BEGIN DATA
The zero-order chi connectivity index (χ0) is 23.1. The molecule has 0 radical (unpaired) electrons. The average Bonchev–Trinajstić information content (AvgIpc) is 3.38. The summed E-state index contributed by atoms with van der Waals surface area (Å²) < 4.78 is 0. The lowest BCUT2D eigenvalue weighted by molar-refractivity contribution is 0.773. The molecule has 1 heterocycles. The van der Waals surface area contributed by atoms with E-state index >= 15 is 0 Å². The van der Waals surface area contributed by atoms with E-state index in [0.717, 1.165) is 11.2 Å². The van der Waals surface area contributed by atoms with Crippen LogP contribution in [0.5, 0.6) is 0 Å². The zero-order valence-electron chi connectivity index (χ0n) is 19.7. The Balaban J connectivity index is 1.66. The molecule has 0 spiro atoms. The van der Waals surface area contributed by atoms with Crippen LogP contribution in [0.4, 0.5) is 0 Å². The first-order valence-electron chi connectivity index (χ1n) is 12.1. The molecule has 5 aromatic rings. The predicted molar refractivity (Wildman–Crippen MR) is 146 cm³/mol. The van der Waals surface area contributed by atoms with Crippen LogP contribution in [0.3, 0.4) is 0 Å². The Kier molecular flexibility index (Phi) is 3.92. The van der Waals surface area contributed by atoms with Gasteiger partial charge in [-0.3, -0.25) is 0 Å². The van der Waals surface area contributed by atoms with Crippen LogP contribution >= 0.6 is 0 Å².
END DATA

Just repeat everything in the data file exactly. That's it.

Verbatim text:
The zero-order chi connectivity index (χ0) is 23.1. The molecule has 0 radical (unpaired) electrons. The average Bonchev–Trinajstić information content (AvgIpc) is 3.38. The summed E-state index contributed by atoms with van der Waals surface area (Å²) < 4.78 is 0. The lowest BCUT2D eigenvalue weighted by molar-refractivity contribution is 0.773. The molecule has 1 heterocycles. The van der Waals surface area contributed by atoms with E-state index >= 15 is 0 Å². The van der Waals surface area contributed by atoms with E-state index in [0.717, 1.165) is 11.2 Å². The van der Waals surface area contributed by atoms with Crippen LogP contribution in [0.5, 0.6) is 0 Å². The zero-order valence-electron chi connectivity index (χ0n) is 19.7. The Balaban J connectivity index is 1.66. The molecule has 0 spiro atoms. The van der Waals surface area contributed by atoms with Crippen LogP contribution in [0.4, 0.5) is 0 Å². The first-order valence-electron chi connectivity index (χ1n) is 12.1. The molecule has 5 aromatic rings. The predicted molar refractivity (Wildman–Crippen MR) is 146 cm³/mol. The van der Waals surface area contributed by atoms with Crippen LogP contribution in [0.3, 0.4) is 0 Å². The Kier molecular flexibility index (Phi) is 3.92. The van der Waals surface area contributed by atoms with Gasteiger partial charge in [-0.3, -0.25) is 0 Å². The van der Waals surface area contributed by atoms with Crippen LogP contribution >= 0.6 is 0 Å².